Brave men step out from anonymity to share AA’s story

By John Lyle Belden

“My name is Bill, and I’m an alcoholic.”

This opening would be rather routine — for certain well-known but private meetings, or in shows and films about them — except that this is Bill W., a co-founder of Alcoholics Anonymous, relating his story not only for mutual support, but also so we can understand the struggle that brought about the whole program.

In “Bill W. and Dr. Bob,” by Janet Surrey and Samuel Shem, presented by Stage Door Productions at the District Theatre, Bill (played by Kevin Caraher) is joined by Bob (Dan Flahive) as they each relate the paths their lives took them down, leading to their fateful 1935 meeting in Akron, Ohio.

Bill didn’t suddenly decide not to drink anymore, then sit down and create a 12-step system all on his own. It was a messy evolution, during which he started out feeling he didn’t need help, or didn’t deserve it. But eventually he was persuaded by an on-the-wagon friend, Ebby (Robert Webster Jr., who plays all other male roles), to get involved in the Oxford Group, a sobriety program that introduced him to reliance on a “higher power” (which doesn’t have to be the Christian God). Bill becomes an evangelist for the Oxford Group, but can’t get the drunks he rounds up for it to stay. When it’s pointed out to him that the only person he seems to be keeping sober is himself, he comes up with a radical idea. 

This play is not just about the men who started a movement; it is about the women in their lives, and their struggles, too. Bill’s wife, Lois (Afton Shepard), deals not only with being married to a drunkard, but also with financial burdens intensified by the Great Depression (Bill was a stock-market wizard, directly affected by the crash) and made no better by his sobriety as he spends all his time in unpaid charity work. Bob’s wife, Anne (Adrienne Reiswerg), is too devoted to leave him, but still driven to the edge of her tolerance by his refusal to accept help. Once the two men find each other — with the help of Akron socialite Henrietta (Karen Webster, playing all other female roles) — Anne wisely asks for Lois to join them so that the women can find support in each other as well.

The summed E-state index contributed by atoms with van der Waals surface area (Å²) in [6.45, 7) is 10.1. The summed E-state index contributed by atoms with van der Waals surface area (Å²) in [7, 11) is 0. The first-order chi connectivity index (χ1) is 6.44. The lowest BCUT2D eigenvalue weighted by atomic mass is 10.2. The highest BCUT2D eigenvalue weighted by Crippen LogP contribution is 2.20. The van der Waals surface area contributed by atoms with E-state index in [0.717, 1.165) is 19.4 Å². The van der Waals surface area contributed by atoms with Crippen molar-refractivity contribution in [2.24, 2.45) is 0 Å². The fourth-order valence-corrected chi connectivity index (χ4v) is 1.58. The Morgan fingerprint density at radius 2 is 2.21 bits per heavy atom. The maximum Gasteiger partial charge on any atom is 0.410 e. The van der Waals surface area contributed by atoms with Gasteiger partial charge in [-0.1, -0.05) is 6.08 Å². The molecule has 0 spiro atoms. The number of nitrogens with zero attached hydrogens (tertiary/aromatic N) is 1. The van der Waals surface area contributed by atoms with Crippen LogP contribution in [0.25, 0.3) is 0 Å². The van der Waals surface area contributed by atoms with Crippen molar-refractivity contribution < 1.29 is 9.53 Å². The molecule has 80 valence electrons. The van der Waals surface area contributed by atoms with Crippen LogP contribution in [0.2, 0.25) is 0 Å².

Directed by Dan Scharbrough, in this story we see the trial-and-error process, as the establishment of the organization seems to mirror the individual highs and lows of the addict on the way to sustained sobriety. Bill is easily frustrated, but Bob points out that even in the setbacks there is progress. 

The play resonated well with the packed audience at our performance, many indicating by their responses that they are familiar with the program. But this is also enlightening  — as well as entertaining and heart-warming — for those who never had the need to attend a “meeting.”

(And if you feel that something about their stories hits too close to home, you don’t have to look far for help.)

This production of “Bill W. and Dr. Bob” is presented in conjunction with The International Women’s Conference, which will be held Feb. 20-23 in Indianapolis, a four-day AA fellowship for women only. For more information, visit internationalwomensconference.org.